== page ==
Kibbey's picture

Kibbey


San Francisco, California (via Marion, Ohio)

MEMBER SINCE   November 24, 2016

Lifetime Buckeye, 3rd generation alumni, college football fanatic.

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Comment 22 May 2020
Study out of MIT and others out of Europe show that SIP and similar ideas kill more people than targeted policies like protecting vulnerable and having everyone else return to normal. More people die if we do indiscriminate lockdowns instead of getting back to normal for most people. Are we willing to let more people die so we can feel safer with policies that don't have solid scientific basis?
Comment 22 May 2020
https://www.cdc.gov/coronavirus/2019-ncov/hcp/planning-scenarios.html The CDC says you are very wrong! 35% of people that get CV-19 won't even get sick. For the 65% who do get sick, only 0.4% will die. That is heavily skewed by age. If you are under 50 the mortality rate for those that feel sick (not including the 35% that don't) is 0.05% (1/20 of one percent). 93% of fatalities at any age have at least one other major medical condition and the average person that is designated to have died of CV19 has 2.5 additional serious medical conditions. (also a CDC statistic)
Comment 07 May 2020
2 million was always a worst case scenario that was more hype than reality. Data now suggest 1/2 million to a million was a real worst case. The 100k figure is for the 1st waive only and doesn't take into account that we have to deal with this forever. It won't just go away because we sat in our house for 2 months. The toll over the next couple of years will likely come close to 1/2 a million regardless of what people do unless there is a vaccine (which is highly unlikely in the next year or two). And in the meantime literally millions will die during the same time frame from cancer, heart disease and other diseases. Maybe spend some of those trillions on fighting obesity and unhealthy living. Would save a lot more lives - science!
Comment 12 Apr 2020

Same - I have 78 year old double cancer surviving Mother who came to visit (we live out of state) two weeks ago to see her grand children (and me too).  They were already on there way out to see us when this all happened but they didn't turn around.

She is very much aware (and frankly scared) of getting COVID-19.

But who knows how many years she has left and she knows it.  She isn't going to waste time she could be spending with her grandkids sitting at home worrying.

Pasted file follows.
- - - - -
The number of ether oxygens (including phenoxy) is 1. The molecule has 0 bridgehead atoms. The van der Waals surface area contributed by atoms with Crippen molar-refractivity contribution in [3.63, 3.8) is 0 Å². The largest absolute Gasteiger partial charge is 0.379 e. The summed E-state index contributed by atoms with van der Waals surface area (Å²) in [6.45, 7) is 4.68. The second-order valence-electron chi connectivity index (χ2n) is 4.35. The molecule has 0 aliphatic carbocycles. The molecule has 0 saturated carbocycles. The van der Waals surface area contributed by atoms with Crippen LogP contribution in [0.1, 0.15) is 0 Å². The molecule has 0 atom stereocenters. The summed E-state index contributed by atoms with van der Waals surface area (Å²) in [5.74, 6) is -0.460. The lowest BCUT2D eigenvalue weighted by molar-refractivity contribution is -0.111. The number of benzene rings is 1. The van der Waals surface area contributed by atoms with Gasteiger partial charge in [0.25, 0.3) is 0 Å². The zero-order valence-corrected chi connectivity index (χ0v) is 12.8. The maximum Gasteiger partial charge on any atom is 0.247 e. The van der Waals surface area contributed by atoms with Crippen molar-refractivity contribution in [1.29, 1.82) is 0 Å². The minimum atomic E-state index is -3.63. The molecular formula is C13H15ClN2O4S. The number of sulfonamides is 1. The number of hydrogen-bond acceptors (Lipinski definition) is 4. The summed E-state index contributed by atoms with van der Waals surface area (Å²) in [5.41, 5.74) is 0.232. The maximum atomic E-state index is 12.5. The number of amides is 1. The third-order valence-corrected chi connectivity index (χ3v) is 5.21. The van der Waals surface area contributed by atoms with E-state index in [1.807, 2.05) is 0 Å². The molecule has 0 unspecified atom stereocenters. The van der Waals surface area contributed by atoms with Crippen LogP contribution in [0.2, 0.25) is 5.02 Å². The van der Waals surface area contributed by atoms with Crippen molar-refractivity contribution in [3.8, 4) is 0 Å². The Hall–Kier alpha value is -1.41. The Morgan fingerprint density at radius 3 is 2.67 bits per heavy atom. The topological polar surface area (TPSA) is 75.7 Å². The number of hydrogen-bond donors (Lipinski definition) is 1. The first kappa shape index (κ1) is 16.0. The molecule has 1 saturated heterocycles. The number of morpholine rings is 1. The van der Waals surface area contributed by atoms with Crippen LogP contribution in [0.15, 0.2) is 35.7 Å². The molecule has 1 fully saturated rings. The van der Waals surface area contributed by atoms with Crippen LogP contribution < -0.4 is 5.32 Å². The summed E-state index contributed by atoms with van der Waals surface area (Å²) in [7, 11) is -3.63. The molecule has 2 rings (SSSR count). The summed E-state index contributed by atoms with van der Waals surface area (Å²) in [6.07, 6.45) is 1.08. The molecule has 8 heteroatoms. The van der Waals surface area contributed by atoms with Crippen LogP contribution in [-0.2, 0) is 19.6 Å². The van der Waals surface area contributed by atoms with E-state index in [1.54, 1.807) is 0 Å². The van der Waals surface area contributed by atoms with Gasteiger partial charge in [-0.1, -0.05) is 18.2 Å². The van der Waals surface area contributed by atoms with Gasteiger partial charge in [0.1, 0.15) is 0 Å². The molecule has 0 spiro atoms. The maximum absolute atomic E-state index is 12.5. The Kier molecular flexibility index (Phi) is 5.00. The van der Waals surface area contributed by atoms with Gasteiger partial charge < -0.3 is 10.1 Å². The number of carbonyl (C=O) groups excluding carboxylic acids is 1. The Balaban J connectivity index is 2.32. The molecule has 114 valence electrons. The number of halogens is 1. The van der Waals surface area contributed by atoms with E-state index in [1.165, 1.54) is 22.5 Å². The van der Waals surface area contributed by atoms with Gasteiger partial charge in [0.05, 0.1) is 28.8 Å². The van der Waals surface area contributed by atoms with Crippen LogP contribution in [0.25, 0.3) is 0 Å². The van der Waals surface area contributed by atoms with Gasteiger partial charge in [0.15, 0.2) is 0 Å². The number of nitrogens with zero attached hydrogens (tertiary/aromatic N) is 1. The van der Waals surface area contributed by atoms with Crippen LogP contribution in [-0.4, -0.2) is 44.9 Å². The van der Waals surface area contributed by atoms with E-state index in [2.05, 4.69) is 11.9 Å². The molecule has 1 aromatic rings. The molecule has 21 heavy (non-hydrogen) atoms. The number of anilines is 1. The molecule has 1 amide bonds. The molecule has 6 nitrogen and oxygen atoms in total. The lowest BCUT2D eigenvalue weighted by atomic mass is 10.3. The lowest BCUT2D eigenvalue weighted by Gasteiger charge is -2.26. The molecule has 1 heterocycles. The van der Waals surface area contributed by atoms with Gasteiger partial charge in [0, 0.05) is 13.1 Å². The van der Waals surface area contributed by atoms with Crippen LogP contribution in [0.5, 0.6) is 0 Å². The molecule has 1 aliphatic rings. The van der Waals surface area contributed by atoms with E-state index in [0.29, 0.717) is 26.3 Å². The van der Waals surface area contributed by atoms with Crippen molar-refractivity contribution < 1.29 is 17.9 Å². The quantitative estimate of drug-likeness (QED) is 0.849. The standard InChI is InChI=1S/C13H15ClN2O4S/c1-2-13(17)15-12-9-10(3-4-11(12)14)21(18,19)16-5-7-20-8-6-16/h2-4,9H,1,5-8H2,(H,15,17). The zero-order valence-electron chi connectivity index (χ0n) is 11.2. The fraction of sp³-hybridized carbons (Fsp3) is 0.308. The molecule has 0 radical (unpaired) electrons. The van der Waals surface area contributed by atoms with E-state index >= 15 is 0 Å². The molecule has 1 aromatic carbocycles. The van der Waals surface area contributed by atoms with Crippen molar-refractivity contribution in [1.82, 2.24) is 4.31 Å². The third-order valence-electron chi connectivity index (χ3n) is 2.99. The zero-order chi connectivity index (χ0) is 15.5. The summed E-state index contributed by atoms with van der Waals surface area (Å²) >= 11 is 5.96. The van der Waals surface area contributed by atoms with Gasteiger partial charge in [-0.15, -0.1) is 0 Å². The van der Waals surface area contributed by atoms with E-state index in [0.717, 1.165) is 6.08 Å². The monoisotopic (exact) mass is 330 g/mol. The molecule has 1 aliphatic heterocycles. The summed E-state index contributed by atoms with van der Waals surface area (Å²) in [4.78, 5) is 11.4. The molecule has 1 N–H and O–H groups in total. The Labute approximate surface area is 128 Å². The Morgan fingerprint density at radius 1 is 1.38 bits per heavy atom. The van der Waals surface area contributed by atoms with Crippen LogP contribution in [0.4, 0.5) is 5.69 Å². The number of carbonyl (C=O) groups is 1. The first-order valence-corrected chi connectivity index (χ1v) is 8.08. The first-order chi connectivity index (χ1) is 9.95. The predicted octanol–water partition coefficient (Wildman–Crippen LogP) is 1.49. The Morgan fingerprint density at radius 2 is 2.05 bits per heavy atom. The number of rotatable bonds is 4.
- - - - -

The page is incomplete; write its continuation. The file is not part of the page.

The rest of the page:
We all tried extra hard to stay safe before and while they were staying with us. But she weighed the risk and she could get cancer again at anytime and never get to see her grandkids again. 

Who am I to tell her she is wrong to make the decision she did?

Comment 11 Apr 2020

I have a really good job that I can do from home and don't need people to get back to work.

But math and science says that we need 60% or 70% to get COVID-19.  So it either happens now or dragged out over the next 6 months.  We can not social distance ourselves out of this.  Eventually people will either have to get vaccinated (could be years out) or get sick and recover.  We can focus on keeping people with compromised immune system from getting it by allowing other, healthier people to get it while people at risk self isolate and reduce spread that way.

What is your alternative? 

Comment 11 Apr 2020

One disservice that has been done by the media is promulgate very misleading fatality rates.  We can not accurately calculate a fatality rate currently (until we have antibody testing).  The reputable sources are placing it at less than 1% but no one knows for sure.  Whenever you see statistics like "9%" think "Lies, Damn Lies, and statistics" (sorry not trying to impune you if you did the math yourself - just saying if you see sources saying that, just close the website it is junk!).

The COVID-19 does not have a higher or lower fatality rate based on social distancing, etc.  If the quality of care declines (i.e. Italy) it can impact outcomes.  There may be some genetic or or immune history at work creating disparities between countries, but most of what you are seeing is demographics (older and less healthy populations will have higher fatality rates) and infection rates combined with uneven testing.

To get a better picture you need to look at fatality rates per million.  By this measure the US is basically the same as Europe including Sweden and excluding Italy and Spain which are much higher.  https://www.worldometers.info/coronavirus/

As to Sweden - they have 1/2 the population of New York and 793 deaths to date (to normalize for population this would put that at about 1,500 deaths).  New York is approaching 8,000.  They had their first death BEFORE New York. As discussed in earlier comments, maybe this is not a fair comparison because of New York's many high risk factors.  But we also can not very well cast stones at them currently.

What Sweden is doing correctly is focusing on protecting at risk individuals and taking the pressure off everyone else by asking (and receiving) voluntary common sense social distancing.  Ohio may have less than 300 people who have died but it will be susceptible to a 2nd wave.  Sweden will have taken their medicine and moved on by the end of May. 

COVID-19 does not just surrender when we (hopefully) start getting back to "normal" on May 1.  What stops COVID-19 from just coming back (maybe harder and more lethal) if no one has built up immunity?

I am not saying act stupid and get people in nursing homes infected.  I am saying that when you have an asymmetric enemy that has a weakness (leaving healthy people relatively untouched - yes there are the inverse lottery winners that are young and die from it) you should take advantage of it.  If they have big, mean slow defensive tackles tackles - don't run it up the middle bounce it outside. We should focus on protecting at risk people and try to get everyone else back out there as soon as possible in a responsible manner. 

Also here is some good reading.  Don't get too excited - the COVID-19 numbers are preliminary, but it gives perspective on how much more we have to worry about (and don't) other than COVID-19.
https://www.cdc.gov/nchs/nvss/vsrr/COVID19/index.htm

Comment 11 Apr 2020

First - sincerely - it is refreshing to run into someone who is open minded and uses their brain.  Proud you are a Buckeye!

I think the issue, IMO, is Ohio specifically did not need to overreact.  If we are talking about NYC then action like was taken makes sense. But NYC actually had data that drove their decisions and they did about as well as one could hope under the circumstances.